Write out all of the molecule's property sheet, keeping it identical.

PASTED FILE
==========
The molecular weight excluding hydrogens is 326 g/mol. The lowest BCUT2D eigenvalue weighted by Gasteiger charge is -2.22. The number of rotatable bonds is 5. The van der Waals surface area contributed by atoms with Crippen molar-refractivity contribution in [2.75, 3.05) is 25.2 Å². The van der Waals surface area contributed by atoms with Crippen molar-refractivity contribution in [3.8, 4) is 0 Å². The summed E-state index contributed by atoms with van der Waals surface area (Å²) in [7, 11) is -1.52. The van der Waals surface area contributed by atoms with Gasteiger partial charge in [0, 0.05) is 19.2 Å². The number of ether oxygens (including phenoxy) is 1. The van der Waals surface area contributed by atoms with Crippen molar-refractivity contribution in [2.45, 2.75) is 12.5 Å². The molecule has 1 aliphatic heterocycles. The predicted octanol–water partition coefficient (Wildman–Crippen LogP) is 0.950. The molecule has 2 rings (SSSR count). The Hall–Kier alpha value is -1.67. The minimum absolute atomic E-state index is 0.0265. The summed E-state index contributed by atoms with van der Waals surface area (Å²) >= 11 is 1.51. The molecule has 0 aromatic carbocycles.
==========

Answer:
The molecular weight excluding hydrogens is 326 g/mol. The lowest BCUT2D eigenvalue weighted by Gasteiger charge is -2.22. The number of rotatable bonds is 5. The van der Waals surface area contributed by atoms with Crippen molar-refractivity contribution in [2.75, 3.05) is 25.2 Å². The van der Waals surface area contributed by atoms with Crippen molar-refractivity contribution in [3.8, 4) is 0 Å². The summed E-state index contributed by atoms with van der Waals surface area (Å²) in [7, 11) is -1.52. The van der Waals surface area contributed by atoms with Gasteiger partial charge in [0, 0.05) is 19.2 Å². The number of ether oxygens (including phenoxy) is 1. The van der Waals surface area contributed by atoms with Crippen molar-refractivity contribution in [2.45, 2.75) is 12.5 Å². The molecule has 1 aliphatic heterocycles. The predicted octanol–water partition coefficient (Wildman–Crippen LogP) is 0.950. The molecule has 2 rings (SSSR count). The Hall–Kier alpha value is -1.67. The minimum absolute atomic E-state index is 0.0265. The summed E-state index contributed by atoms with van der Waals surface area (Å²) >= 11 is 1.51. The molecule has 0 aromatic carbocycles.